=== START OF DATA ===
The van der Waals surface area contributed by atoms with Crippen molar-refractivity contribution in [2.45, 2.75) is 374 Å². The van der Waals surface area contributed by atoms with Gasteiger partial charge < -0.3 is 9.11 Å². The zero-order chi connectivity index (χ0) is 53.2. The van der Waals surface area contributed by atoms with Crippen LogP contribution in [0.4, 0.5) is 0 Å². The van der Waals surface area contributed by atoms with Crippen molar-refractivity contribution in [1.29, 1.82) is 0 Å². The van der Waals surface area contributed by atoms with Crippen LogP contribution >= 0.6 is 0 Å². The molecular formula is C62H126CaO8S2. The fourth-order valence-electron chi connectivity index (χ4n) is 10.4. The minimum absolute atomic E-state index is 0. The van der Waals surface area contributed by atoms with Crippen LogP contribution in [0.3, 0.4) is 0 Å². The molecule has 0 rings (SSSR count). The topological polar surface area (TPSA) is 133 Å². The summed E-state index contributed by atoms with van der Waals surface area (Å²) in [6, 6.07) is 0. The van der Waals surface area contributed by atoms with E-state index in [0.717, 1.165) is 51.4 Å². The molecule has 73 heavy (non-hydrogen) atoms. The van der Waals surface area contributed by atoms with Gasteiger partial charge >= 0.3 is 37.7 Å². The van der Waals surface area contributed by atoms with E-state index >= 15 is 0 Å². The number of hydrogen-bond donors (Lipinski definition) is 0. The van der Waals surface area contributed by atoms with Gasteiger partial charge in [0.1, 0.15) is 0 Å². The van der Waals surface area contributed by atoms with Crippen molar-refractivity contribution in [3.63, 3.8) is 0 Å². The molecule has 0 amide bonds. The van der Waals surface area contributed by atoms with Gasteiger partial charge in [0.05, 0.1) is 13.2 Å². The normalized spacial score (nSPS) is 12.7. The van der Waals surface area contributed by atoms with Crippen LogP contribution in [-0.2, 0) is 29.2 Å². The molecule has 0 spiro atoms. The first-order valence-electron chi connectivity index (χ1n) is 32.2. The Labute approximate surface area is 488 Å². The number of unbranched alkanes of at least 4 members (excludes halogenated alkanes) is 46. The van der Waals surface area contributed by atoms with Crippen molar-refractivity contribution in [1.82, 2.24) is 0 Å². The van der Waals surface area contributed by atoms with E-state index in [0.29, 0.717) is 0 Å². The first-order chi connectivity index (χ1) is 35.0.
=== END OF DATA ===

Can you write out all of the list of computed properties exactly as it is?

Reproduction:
The van der Waals surface area contributed by atoms with Crippen molar-refractivity contribution in [2.45, 2.75) is 374 Å². The van der Waals surface area contributed by atoms with Gasteiger partial charge < -0.3 is 9.11 Å². The zero-order chi connectivity index (χ0) is 53.2. The van der Waals surface area contributed by atoms with Crippen LogP contribution in [0.4, 0.5) is 0 Å². The van der Waals surface area contributed by atoms with Crippen molar-refractivity contribution in [1.29, 1.82) is 0 Å². The van der Waals surface area contributed by atoms with Crippen LogP contribution >= 0.6 is 0 Å². The molecular formula is C62H126CaO8S2. The fourth-order valence-electron chi connectivity index (χ4n) is 10.4. The minimum absolute atomic E-state index is 0. The van der Waals surface area contributed by atoms with Crippen LogP contribution in [0.3, 0.4) is 0 Å². The molecule has 0 rings (SSSR count). The topological polar surface area (TPSA) is 133 Å². The summed E-state index contributed by atoms with van der Waals surface area (Å²) in [6, 6.07) is 0. The van der Waals surface area contributed by atoms with E-state index in [0.717, 1.165) is 51.4 Å². The molecule has 73 heavy (non-hydrogen) atoms. The van der Waals surface area contributed by atoms with Gasteiger partial charge >= 0.3 is 37.7 Å². The van der Waals surface area contributed by atoms with E-state index >= 15 is 0 Å². The number of hydrogen-bond donors (Lipinski definition) is 0. The van der Waals surface area contributed by atoms with Gasteiger partial charge in [0.1, 0.15) is 0 Å². The van der Waals surface area contributed by atoms with Crippen molar-refractivity contribution in [3.63, 3.8) is 0 Å². The molecule has 0 amide bonds. The van der Waals surface area contributed by atoms with Gasteiger partial charge in [0.05, 0.1) is 13.2 Å². The normalized spacial score (nSPS) is 12.7. The van der Waals surface area contributed by atoms with Crippen LogP contribution in [-0.2, 0) is 29.2 Å². The molecule has 0 spiro atoms. The first-order valence-electron chi connectivity index (χ1n) is 32.2. The Labute approximate surface area is 488 Å². The number of unbranched alkanes of at least 4 members (excludes halogenated alkanes) is 46. The van der Waals surface area contributed by atoms with Crippen molar-refractivity contribution in [1.82, 2.24) is 0 Å². The van der Waals surface area contributed by atoms with E-state index in [0.29, 0.717) is 0 Å². The first-order chi connectivity index (χ1) is 35.0.